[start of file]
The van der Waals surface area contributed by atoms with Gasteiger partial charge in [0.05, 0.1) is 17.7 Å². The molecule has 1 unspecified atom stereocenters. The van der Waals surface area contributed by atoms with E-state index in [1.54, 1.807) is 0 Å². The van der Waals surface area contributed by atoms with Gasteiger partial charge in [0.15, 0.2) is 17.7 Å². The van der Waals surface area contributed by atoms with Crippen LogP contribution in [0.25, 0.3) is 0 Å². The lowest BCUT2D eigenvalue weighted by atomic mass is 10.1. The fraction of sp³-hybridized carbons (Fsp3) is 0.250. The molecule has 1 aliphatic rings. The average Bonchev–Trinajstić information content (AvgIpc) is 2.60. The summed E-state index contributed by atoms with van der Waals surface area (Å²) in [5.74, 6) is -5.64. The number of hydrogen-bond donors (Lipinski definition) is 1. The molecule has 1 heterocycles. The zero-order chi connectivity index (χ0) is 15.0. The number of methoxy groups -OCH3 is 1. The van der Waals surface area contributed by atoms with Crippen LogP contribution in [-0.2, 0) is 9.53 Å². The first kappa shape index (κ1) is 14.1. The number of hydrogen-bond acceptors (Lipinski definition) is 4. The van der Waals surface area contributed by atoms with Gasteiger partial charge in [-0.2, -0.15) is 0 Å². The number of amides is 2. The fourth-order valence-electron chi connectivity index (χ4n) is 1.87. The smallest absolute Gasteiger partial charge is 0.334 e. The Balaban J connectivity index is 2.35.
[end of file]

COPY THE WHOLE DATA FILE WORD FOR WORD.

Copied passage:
The van der Waals surface area contributed by atoms with Gasteiger partial charge in [0.05, 0.1) is 17.7 Å². The molecule has 1 unspecified atom stereocenters. The van der Waals surface area contributed by atoms with E-state index in [1.54, 1.807) is 0 Å². The van der Waals surface area contributed by atoms with Gasteiger partial charge in [0.15, 0.2) is 17.7 Å². The van der Waals surface area contributed by atoms with Crippen LogP contribution in [0.25, 0.3) is 0 Å². The lowest BCUT2D eigenvalue weighted by atomic mass is 10.1. The fraction of sp³-hybridized carbons (Fsp3) is 0.250. The molecule has 1 aliphatic rings. The average Bonchev–Trinajstić information content (AvgIpc) is 2.60. The summed E-state index contributed by atoms with van der Waals surface area (Å²) in [5.74, 6) is -5.64. The number of hydrogen-bond donors (Lipinski definition) is 1. The molecule has 1 heterocycles. The zero-order chi connectivity index (χ0) is 15.0. The number of methoxy groups -OCH3 is 1. The van der Waals surface area contributed by atoms with Crippen LogP contribution in [-0.2, 0) is 9.53 Å². The first kappa shape index (κ1) is 14.1. The number of hydrogen-bond acceptors (Lipinski definition) is 4. The van der Waals surface area contributed by atoms with Gasteiger partial charge in [-0.2, -0.15) is 0 Å². The number of amides is 2. The fourth-order valence-electron chi connectivity index (χ4n) is 1.87. The smallest absolute Gasteiger partial charge is 0.334 e. The Balaban J connectivity index is 2.35.